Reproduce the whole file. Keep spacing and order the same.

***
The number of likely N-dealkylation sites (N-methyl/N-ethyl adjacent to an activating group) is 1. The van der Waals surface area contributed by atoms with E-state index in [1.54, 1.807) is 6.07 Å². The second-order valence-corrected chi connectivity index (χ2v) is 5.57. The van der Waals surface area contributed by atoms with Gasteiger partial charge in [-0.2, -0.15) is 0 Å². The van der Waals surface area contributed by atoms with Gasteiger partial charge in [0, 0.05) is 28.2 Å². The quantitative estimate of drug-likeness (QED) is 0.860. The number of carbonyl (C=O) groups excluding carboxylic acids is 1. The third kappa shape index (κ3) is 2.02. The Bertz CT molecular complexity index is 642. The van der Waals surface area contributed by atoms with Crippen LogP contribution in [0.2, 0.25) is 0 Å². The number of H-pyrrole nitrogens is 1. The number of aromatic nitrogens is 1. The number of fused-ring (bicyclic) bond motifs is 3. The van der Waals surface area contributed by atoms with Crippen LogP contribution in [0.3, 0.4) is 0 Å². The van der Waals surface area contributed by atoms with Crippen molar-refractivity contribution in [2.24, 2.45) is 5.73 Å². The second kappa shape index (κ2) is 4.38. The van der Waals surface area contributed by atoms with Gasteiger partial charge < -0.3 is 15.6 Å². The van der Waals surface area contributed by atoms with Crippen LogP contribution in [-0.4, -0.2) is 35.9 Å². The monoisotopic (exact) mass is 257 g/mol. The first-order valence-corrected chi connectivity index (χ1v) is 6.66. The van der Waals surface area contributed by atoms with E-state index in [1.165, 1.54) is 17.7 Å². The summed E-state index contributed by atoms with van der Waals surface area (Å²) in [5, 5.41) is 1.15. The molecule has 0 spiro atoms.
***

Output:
The number of likely N-dealkylation sites (N-methyl/N-ethyl adjacent to an activating group) is 1. The van der Waals surface area contributed by atoms with E-state index in [1.54, 1.807) is 6.07 Å². The second-order valence-corrected chi connectivity index (χ2v) is 5.57. The van der Waals surface area contributed by atoms with Gasteiger partial charge in [-0.2, -0.15) is 0 Å². The van der Waals surface area contributed by atoms with Gasteiger partial charge in [0, 0.05) is 28.2 Å². The quantitative estimate of drug-likeness (QED) is 0.860. The number of carbonyl (C=O) groups excluding carboxylic acids is 1. The third kappa shape index (κ3) is 2.02. The Bertz CT molecular complexity index is 642. The van der Waals surface area contributed by atoms with Crippen LogP contribution in [0.2, 0.25) is 0 Å². The number of H-pyrrole nitrogens is 1. The number of aromatic nitrogens is 1. The number of fused-ring (bicyclic) bond motifs is 3. The van der Waals surface area contributed by atoms with Crippen LogP contribution in [0.3, 0.4) is 0 Å². The van der Waals surface area contributed by atoms with Crippen molar-refractivity contribution in [2.24, 2.45) is 5.73 Å². The second kappa shape index (κ2) is 4.38. The van der Waals surface area contributed by atoms with Gasteiger partial charge < -0.3 is 15.6 Å². The van der Waals surface area contributed by atoms with Crippen LogP contribution in [-0.4, -0.2) is 35.9 Å². The monoisotopic (exact) mass is 257 g/mol. The first-order valence-corrected chi connectivity index (χ1v) is 6.66. The van der Waals surface area contributed by atoms with E-state index in [1.165, 1.54) is 17.7 Å². The summed E-state index contributed by atoms with van der Waals surface area (Å²) in [5, 5.41) is 1.15. The molecule has 0 spiro atoms.